Aside from getting that job, I have to decide on where we are going to live. Granted, the overwhelming deciding factor in that will be where my work is. But as I apply and browse jobs, location is a primary focus. There are not many jobs here in Central New Jersey where I currently reside. North Jersey is far more plentiful, as is the Philadelphia area and New York. Rents in North Jersey are quite high, and don’t offer much in exchange for those rents. In the cities, at least, you can go without a car (And the car payment, the insurance, the gas, etc.) which can make up for rental fees. So, I am now between looking locally, in an attempt to not have to move far until I can earn my degree and move beyond where I am today, and heading into a metropolitan area.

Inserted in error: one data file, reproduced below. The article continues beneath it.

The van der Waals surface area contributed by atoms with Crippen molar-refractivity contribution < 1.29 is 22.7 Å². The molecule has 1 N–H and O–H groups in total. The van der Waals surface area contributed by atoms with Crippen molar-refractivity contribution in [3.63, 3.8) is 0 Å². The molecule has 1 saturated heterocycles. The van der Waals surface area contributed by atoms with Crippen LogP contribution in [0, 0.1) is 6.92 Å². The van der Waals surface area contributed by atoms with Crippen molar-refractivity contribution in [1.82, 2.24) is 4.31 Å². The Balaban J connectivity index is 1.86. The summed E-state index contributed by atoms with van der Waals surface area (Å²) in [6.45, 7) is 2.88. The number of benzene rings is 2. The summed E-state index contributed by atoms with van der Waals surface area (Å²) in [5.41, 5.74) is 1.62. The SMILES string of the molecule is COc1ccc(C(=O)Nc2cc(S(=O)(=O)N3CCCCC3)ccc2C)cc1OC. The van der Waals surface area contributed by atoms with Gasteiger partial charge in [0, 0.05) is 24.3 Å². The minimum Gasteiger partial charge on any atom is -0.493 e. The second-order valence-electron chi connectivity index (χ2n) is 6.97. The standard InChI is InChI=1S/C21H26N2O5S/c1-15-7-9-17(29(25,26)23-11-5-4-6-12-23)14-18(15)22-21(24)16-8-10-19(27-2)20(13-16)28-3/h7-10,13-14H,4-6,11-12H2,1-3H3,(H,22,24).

Being a single mom, living in a city offers many positives along with plenty of negative factors. Crime, being one. Tucked away in quiet suburbs where I live now leaves me one less thing to fret about. Living in the city would require additional safety measures, being more on the alert. If I were childless, that would not be something I’d concern myself with too much. But having to keep my children safe, not just me, is a greater burden. I don’t take this lightly, hence my hesitation toward relocating to a city. Another con of living in a city is rental costs. We need a two-bedroom apartment, at the very least. We don’t need much space, just enough so we can each have some breathing room and not kill one another. Two bedrooms are pricey. If I only needed a studio or even a one-bedroom, I could easily live anywhere. Philadelphia’s rental rates are around the same as what I would pay here in New Jersey. And if you head 20-30 minutes outside of Philly, the prices are actually a bit less than this area. On the other hand, rent in New York is more than double that of Philly. Even without a car payment, rationalizing paying such a high rent to live in New York seems absurd. Not to mention, the sky-high cost of living there is a significant consideration.